John Taylor: I think about the problem, I sense how imitations might be possible, I experiment, but in the final reckoning, I almost always give priority to semantics when there is a sort of “conflict” between rhythm (or rhyme) and meaning, that is, when one of these two basic poetic elements must give way to the other. Nearly always, I prefer not to sacrifice meaning. When meanings are multiple, I try to recover as many of them as possible. I try to think, to translate, as deeply as possible into what the poet means. Yet the problem is delicate, for rhythm—music—participates in the construction of meaning, especially in some kinds of poetry. All told, the poetry of most of the poets whom I have translated—Philippe Jaccottet, Pierre-Albert Jourdan, Jacques Dupin, Pierre Chappuis, José-Flore Tappy, and others—mostly, but not entirely, favors music less, as it were, than semantic richness. And I must include Lorenzo Calogero in this group. A poet like Philippe Jaccottet has even expressed his skepticism about “poetic beauty,” declaring that it can be an obstacle to the quest for poetic “truth.” This skepticism explains in great part, I think, his shift—with relatively few counterexamples—from verse to prose in his writing since the 1990s.
T.C.: In your opinion, does there exist an objective criterion enabling the translator to preserve the original and interfere as little as possible with the original?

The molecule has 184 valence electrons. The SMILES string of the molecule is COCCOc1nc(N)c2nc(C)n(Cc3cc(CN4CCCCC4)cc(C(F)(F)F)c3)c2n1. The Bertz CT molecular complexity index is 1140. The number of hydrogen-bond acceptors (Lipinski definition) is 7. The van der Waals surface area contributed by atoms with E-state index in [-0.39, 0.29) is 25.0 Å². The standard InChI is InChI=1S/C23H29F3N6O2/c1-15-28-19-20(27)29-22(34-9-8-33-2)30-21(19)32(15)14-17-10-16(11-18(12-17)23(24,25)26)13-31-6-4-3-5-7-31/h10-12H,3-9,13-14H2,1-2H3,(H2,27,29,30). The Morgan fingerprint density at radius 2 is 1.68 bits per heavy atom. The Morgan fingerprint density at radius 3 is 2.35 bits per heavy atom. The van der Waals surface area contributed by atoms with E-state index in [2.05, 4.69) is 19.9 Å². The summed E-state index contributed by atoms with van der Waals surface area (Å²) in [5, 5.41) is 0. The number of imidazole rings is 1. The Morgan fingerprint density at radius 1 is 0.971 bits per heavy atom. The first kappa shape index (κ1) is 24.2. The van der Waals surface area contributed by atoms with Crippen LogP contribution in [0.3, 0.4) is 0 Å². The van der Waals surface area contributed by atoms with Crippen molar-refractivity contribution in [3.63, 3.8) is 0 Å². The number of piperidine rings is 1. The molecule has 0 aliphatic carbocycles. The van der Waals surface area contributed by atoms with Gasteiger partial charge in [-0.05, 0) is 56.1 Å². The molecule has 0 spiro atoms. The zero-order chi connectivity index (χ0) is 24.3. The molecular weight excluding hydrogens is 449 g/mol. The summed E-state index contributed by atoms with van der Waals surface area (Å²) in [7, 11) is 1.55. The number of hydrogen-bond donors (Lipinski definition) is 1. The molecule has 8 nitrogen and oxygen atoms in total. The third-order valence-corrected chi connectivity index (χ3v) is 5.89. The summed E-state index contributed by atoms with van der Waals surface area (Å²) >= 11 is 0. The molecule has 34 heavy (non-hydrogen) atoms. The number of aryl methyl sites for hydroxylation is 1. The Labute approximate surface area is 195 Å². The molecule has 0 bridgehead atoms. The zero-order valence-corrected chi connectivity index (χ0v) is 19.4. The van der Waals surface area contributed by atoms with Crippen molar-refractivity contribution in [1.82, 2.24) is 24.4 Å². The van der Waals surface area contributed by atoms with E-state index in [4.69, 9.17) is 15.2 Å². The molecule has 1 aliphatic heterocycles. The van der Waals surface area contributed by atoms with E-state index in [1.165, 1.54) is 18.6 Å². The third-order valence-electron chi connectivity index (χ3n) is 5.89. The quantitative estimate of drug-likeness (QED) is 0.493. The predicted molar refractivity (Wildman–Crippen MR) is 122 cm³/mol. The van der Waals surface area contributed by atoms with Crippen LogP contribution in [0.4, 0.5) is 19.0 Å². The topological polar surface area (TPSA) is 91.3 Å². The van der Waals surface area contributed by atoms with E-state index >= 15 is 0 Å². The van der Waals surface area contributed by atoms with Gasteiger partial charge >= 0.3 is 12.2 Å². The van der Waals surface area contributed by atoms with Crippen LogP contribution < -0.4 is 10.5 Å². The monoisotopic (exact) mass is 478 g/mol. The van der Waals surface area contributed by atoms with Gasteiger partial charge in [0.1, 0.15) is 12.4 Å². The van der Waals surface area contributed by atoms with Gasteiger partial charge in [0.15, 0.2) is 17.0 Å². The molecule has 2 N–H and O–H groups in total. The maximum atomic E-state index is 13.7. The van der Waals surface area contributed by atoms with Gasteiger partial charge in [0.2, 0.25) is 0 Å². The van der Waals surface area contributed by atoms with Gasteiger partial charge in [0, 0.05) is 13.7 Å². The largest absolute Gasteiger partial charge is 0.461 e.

John Taylor: I don’t think that any objective criteria, or general rules, are possible, and even less so any “translation theory,” even if my goal, my guideline—which is a sort of “rule,” after all—is always to interfere as little as possible with the original text; and even, as I have just pointed out, I remain oriented towards the rendering of meaning, as a priority, where choices must be made. The French writer Julien Gracq states in one of his essays that there are no rules in literature, only models. In translation, the situation is similar. Every oeuvre, every text, establishes a sort of “model,” a sort of “logic,” and the translator must perceive it. Let me correct myself immediately by adding a nuance. By “logic,” which actually suggests a kind of rigidity that is rarely the case in literature—a literary text is not a mathematical proof—, I more specifically mean a “direction,” or perhaps one could more accurately say a loose “organization” or “network” of priorities. This network involves, indeed gives respective “weights” to, semantics, syntax, prosody, fixed form, and so on—and thus creates a “poetics” that the translator must respect and try to render. Ultimately, for me, translation is a craft, an artisanal activity. The decisions that the translator makes are “stylistic” in the most practical sense of the term. A comma here, or there, or not at all. There might well be a lot of thought behind that comma (or suppressed comma), even as there can be a lot of thought behind a recipe for baking bread, but it cannot be emphasized often enough that the translator’s hands are in the dough, constantly, amid all the ingredients of language.